The ideas listed below challenge everyone -- members of the community, teachers, HIV/AIDS educators and members of the faith, business, and health communities to use their creativity to inform themselves and their peers about the AIDS epidemic.
In addition, the Centers for Disease Control and Prevention (CDC) has identified numerous programs that work -- HIV/AIDS-related programs that have been proven statistically to work. For information on HIV/AIDS-related programs, call CDC's Division of Adolescent and School Health (DASH) at (770) 488-3168. Information on DASH can be found at www.cdc.gov/nccdphp/dash/.
In the Community
Work with state and local health departments to involve your community in HIV/AIDS awareness.
- Develop workshops for parents on the role they play in shaping their children's behavior.
- Organize community panels about sensitive and taboo issues and develop materials to help facilitate discussions in these settings.
- Find out what social and cultural norms increase vulnerability to HIV in your community (e.g. social pressure for boys to have sex early).
- Use the sample proclamation and officially declare World AIDS Day in your community.
- Observe a "Day Without Art," to signify the loss of artists to AIDS and to increase awareness of AIDS.
- Organize an HIV/AIDS fund-raising walk or run.
- Distribute HIV/AIDS Fact Sheets and red ribbons to the community to wear on World AIDS Day.
- Hold a toy or food drive to help children affected by HIV/AIDS.
- Contact a local book store to co-sponsor an event.
- Ask Congress to increase HIV/AIDS funding.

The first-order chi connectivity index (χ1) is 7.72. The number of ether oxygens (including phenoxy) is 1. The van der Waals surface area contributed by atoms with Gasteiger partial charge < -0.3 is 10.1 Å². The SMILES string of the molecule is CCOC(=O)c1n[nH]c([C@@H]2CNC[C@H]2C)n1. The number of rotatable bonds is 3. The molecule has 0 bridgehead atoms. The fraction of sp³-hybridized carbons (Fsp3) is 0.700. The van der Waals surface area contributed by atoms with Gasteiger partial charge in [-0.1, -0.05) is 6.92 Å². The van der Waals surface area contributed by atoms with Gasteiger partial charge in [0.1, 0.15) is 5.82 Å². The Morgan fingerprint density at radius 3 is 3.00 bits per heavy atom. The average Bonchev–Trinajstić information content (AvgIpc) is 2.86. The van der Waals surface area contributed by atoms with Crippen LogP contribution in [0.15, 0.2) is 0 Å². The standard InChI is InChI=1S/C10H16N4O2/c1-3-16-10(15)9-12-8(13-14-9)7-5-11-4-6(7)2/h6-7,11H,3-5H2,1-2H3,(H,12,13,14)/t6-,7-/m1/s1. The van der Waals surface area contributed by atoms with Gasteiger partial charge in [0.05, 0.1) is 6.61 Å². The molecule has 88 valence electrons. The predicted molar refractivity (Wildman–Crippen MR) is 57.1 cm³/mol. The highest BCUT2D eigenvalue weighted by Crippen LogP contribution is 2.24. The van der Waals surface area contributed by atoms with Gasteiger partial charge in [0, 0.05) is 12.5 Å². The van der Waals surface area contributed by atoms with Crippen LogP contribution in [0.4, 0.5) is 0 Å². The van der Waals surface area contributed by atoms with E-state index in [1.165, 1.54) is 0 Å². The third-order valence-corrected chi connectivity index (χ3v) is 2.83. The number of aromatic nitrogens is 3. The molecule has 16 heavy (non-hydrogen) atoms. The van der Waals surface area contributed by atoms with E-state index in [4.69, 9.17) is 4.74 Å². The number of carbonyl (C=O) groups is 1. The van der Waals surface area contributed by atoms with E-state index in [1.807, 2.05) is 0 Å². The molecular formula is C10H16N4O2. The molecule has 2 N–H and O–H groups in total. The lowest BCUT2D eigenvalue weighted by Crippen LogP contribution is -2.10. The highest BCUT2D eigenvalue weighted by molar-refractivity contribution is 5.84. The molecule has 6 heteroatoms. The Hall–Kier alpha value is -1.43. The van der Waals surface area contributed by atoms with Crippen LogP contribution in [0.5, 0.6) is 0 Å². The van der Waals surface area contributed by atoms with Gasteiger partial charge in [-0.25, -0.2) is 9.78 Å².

- Decorate Christmas trees with red ribbons and tags with the names of community residents who have died of AIDS.
- Organize musical performances and educational seminars for all age groups.
- Contact The NAMES Project and bring panels from The AIDS Memorial Quilt to your community [(415) 882-5500].
- Set up a special display of books and resource materials about HIV/AIDS at your local library.
- Volunteer or make a donation to an AIDS program.
In the Classroom
The classroom provides numerous opportunity to educate students about HIV/AIDS.
- Place a question box in classrooms where students can ask anonymous questions that will be answered by teachers at appropriate times.
- Start a peer education program where students can educate other students about HIV/AIDS.
- Invite a young adult with HIV or a health practitioner who works with HIV as a guest speaker.
- Train young people as peer educators on life skills, sexual health, and AIDS education.
- Develop a pen-pal exchange for children and young people infected and affected by HIV/AIDS in different cities and countries.
- Show videos in which other teens talk about their personal experiences with HIV/AIDS. [See "HIV/AIDS Education Videos"]
At work, launch a Business Responds to AIDS program or a Labor Responds to AIDS program. [Contact CDC's National Prevention Information Network, (800) 458-5231, or the National AIDS Fund Workplace Resource Center, (202) 408-4848.]
- Establish December 1 as a day to address issues of HIV/AIDS at your workplace.
- Educate employees on the protection of people with HIV/AIDS and on non-discrimination laws.
- Initiate a program to have World AIDS Day messages inserted in paycheck envelopes and printed on bags and packaging materials.
- Form a team at your workplace to raise money and support for a local AIDS Walk.